Last year, the 24th Duke Ellington Study Group conference took place and this time in New York City. And in May this year, DESUK organized a one day mini-conference using a format similar to the Study Group ones.

The Study Group Conferences have had a tremendously important role in building an international network of Ellington scholars and aficionados and a solid knowledge base of Ellington’s work, life and music.

The network of Ellington clubs and societies has been crucial for the conferences. Without them, they would never have taken place. The first one – “The Duke Ellington Jazz Society (DEJS)” – was founded in Los Angeles, California with Bill Ross as President and Patricia Willard as Vice-President. It not only wanted to bring together Ellington fans locally but also build an international network of Ellington clubs.

Unfortunately, DEJS disappeared in the early 1960s but by that time The New York Chapter had been formed. It started in 1959 and with its large membership, it soon had a leading role among Ellington fans. It change its name to The Duke Ellington Society (TDES) at the request of Duke Ellington himself in the 1960s and later it became TDES only.

In 1993, the Duke Ellington Society of Sweden was formed.

Another key factor behind the conferences was the existence of a network of Ellington experts, who worked together to increase the knowledge about Ellington’s work and life.

The Duke Ellington Music Society (DEMS) was important for building this network. It was founded by the Swedish Ellington expert and discographer Benny Åslund (aka Benny Aaslund)  in the late 1970s. Thanks to its quarterly newsletter, it soon became a vehicle for sharing all kinds of information – not least discographic – between Ellington scholars in different countries.

Benny Åslund

After Åslund’s passing away in 1996, Sjef Hoefsmit, who had worked closely with him for many years,  took over the responsibility for DEMS and the newsletter.

However, the two driving forces to get the Ellington Study Conferences off the ground was Donald (Don) Miller in Chicago and Jerry Valburn in New York. In 1981, they organized two meetings – one in Chicago in May and one in New York in the fall – with the purpose to bring Ellington experts to share information and enjoy each others’ company.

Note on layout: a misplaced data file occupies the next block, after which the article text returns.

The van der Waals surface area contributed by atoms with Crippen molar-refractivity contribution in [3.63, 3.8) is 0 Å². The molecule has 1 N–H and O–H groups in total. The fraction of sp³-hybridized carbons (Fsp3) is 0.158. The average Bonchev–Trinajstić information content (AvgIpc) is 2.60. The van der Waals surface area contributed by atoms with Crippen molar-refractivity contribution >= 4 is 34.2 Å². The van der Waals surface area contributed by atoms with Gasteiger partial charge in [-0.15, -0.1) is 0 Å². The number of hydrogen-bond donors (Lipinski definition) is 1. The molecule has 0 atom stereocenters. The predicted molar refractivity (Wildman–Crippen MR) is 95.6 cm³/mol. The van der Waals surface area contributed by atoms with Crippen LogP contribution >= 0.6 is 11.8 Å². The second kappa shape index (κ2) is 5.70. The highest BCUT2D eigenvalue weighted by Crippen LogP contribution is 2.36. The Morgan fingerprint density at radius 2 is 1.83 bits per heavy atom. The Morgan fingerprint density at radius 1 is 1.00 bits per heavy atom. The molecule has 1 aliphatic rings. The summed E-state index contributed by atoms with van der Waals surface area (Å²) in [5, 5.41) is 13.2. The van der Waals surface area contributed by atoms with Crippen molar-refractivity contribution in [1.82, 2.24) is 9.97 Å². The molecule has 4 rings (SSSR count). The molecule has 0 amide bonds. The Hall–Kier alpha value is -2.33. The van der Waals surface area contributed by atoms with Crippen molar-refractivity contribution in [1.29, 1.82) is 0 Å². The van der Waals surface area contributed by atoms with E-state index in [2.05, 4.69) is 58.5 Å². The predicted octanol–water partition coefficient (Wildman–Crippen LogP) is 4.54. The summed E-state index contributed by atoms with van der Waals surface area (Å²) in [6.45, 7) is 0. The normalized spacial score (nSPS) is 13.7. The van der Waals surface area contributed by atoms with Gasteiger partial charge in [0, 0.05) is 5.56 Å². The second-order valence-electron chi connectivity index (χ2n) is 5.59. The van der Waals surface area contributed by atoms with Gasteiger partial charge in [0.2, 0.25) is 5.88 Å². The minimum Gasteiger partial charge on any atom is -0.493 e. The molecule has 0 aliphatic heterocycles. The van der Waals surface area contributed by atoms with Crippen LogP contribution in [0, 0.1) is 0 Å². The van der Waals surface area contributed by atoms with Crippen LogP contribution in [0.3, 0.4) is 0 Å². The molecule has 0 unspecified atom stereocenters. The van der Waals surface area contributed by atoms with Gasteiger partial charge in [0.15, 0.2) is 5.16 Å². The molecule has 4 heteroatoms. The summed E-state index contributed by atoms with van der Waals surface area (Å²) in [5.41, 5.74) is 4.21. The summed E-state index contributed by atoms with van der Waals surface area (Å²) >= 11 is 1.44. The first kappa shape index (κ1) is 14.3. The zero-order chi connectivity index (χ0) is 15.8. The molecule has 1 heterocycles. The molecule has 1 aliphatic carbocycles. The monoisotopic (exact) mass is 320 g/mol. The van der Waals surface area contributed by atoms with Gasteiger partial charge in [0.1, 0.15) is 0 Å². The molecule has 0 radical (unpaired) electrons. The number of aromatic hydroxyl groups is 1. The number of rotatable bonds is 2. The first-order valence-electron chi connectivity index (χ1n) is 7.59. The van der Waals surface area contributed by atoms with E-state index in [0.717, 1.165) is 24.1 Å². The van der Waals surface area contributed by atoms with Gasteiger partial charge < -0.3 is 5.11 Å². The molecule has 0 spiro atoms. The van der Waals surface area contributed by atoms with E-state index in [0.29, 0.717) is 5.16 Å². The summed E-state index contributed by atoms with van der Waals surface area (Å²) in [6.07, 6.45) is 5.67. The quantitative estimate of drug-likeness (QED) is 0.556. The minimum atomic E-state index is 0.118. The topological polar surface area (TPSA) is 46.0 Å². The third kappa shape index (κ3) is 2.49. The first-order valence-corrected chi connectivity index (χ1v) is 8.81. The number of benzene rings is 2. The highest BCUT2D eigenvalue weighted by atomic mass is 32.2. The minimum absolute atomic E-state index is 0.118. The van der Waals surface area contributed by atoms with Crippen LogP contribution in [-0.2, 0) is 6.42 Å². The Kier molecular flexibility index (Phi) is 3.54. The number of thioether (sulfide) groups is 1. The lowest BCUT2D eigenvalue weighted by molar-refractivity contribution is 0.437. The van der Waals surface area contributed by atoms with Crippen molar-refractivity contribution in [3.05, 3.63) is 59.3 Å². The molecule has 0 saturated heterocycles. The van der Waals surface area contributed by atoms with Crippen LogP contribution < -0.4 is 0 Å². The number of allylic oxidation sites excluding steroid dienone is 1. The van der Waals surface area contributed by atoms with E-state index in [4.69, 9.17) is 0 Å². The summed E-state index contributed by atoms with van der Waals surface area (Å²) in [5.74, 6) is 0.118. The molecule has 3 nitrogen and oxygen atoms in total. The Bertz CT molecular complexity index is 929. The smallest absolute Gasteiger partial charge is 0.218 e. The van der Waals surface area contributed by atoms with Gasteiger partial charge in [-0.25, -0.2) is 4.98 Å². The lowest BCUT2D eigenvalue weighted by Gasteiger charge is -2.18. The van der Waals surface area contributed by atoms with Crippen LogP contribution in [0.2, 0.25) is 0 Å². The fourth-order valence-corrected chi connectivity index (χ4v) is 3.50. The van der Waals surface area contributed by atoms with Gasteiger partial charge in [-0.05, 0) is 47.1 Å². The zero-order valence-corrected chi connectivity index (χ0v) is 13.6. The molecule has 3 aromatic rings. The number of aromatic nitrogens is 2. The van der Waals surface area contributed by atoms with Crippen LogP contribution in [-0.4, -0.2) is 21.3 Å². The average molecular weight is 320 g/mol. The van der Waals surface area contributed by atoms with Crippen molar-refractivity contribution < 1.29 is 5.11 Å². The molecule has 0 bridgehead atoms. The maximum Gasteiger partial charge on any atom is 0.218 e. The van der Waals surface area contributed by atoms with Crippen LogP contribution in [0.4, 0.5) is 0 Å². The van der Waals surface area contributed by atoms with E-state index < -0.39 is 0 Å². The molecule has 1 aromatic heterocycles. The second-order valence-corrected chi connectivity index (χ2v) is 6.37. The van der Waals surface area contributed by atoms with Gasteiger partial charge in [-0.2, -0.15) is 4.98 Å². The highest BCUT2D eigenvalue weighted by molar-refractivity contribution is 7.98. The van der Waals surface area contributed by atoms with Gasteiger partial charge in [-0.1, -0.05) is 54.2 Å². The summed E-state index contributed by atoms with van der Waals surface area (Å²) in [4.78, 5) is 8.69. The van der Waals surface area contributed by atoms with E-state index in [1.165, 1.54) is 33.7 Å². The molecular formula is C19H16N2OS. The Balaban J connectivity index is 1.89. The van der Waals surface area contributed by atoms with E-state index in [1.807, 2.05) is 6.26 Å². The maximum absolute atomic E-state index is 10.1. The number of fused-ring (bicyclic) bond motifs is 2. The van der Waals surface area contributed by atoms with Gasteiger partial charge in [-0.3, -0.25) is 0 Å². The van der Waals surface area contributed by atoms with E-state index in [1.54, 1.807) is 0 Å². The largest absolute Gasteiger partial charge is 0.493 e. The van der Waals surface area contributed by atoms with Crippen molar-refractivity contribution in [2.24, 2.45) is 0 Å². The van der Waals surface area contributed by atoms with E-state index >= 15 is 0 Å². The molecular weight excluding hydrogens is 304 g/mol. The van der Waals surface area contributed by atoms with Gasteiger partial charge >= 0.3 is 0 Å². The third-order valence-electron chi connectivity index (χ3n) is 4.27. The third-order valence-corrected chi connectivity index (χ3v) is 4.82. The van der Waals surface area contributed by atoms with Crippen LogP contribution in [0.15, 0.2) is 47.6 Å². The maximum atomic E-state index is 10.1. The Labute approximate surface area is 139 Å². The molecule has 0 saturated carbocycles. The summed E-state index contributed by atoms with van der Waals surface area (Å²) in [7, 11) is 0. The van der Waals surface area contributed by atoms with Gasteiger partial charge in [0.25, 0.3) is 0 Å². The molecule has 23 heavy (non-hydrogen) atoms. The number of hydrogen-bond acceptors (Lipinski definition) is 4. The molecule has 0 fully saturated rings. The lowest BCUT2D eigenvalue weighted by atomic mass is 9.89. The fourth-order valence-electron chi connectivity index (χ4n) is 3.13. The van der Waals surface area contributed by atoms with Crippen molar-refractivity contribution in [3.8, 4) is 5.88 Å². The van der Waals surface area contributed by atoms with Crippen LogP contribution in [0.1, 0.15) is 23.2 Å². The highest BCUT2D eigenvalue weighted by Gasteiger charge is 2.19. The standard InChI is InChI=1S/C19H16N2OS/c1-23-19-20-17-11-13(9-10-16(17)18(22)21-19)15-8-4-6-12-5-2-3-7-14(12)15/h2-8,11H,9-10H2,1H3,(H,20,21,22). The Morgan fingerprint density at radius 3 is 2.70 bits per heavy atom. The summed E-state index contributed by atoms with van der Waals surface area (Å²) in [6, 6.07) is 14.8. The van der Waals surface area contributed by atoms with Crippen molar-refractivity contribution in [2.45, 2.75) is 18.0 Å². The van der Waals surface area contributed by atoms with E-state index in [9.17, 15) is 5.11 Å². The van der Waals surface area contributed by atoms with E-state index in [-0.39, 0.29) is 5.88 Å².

Don Miller

As a result, the first Study Group Conference was organized in Washington D.C. in 1982 to be followed by one in Chicago in 1983. The first conference in Europe took place in Oldham, England in 1985 and another one there in 1988.

The first Nordic host of an Ellington conference was Copenhagen in 1992 to be followed by Stockholm in 1994. Stockholm was also the host for the 2004 conference.

Inspired by Göran Wallén, who has participated in many of the conferences and organized the two in Stockholm in 1994 and 2004, the DESS website will publish a series of articles about the conferences.

They will very much benefit from more than 120 video and K7 conference recordings that the website has at its disposal. The majority was deposited by the estate of the late Sjef Hoefsmit (read article May 29, 2017 for more information) but since then some 40 K7 tapes from the early Ellington conferences in the Benny Åslund Collection have been unveiled as well.

A couple of tidbits from the 2004 conference in Stockholm was published on the website on May 30 and June 5 and we started this season with a video excerpt with Alice Babs from the 1994 conference.








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